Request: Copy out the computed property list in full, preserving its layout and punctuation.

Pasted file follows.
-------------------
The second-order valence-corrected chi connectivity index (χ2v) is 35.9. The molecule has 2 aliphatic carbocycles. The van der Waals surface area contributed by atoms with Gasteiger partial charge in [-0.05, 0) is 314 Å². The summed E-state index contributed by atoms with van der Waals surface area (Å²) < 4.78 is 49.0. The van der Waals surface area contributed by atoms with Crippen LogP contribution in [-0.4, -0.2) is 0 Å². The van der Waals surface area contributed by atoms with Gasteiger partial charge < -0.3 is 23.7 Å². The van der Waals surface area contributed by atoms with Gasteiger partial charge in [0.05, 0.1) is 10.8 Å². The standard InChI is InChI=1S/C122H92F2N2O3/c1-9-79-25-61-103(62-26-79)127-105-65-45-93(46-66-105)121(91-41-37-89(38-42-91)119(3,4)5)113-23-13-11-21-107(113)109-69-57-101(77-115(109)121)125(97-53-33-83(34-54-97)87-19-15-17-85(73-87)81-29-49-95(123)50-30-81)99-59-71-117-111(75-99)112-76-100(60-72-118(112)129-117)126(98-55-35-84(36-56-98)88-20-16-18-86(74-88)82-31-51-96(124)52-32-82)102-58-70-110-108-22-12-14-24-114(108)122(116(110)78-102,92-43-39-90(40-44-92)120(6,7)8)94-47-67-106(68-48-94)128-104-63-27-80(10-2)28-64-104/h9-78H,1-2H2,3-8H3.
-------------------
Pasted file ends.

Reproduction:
The second-order valence-corrected chi connectivity index (χ2v) is 35.9. The molecule has 2 aliphatic carbocycles. The van der Waals surface area contributed by atoms with Gasteiger partial charge in [-0.05, 0) is 314 Å². The summed E-state index contributed by atoms with van der Waals surface area (Å²) < 4.78 is 49.0. The van der Waals surface area contributed by atoms with Crippen LogP contribution in [-0.4, -0.2) is 0 Å². The van der Waals surface area contributed by atoms with Gasteiger partial charge < -0.3 is 23.7 Å². The van der Waals surface area contributed by atoms with Gasteiger partial charge in [0.05, 0.1) is 10.8 Å². The standard InChI is InChI=1S/C122H92F2N2O3/c1-9-79-25-61-103(62-26-79)127-105-65-45-93(46-66-105)121(91-41-37-89(38-42-91)119(3,4)5)113-23-13-11-21-107(113)109-69-57-101(77-115(109)121)125(97-53-33-83(34-54-97)87-19-15-17-85(73-87)81-29-49-95(123)50-30-81)99-59-71-117-111(75-99)112-76-100(60-72-118(112)129-117)126(98-55-35-84(36-56-98)88-20-16-18-86(74-88)82-31-51-96(124)52-32-82)102-58-70-110-108-22-12-14-24-114(108)122(116(110)78-102,92-43-39-90(40-44-92)120(6,7)8)94-47-67-106(68-48-94)128-104-63-27-80(10-2)28-64-104/h9-78H,1-2H2,3-8H3.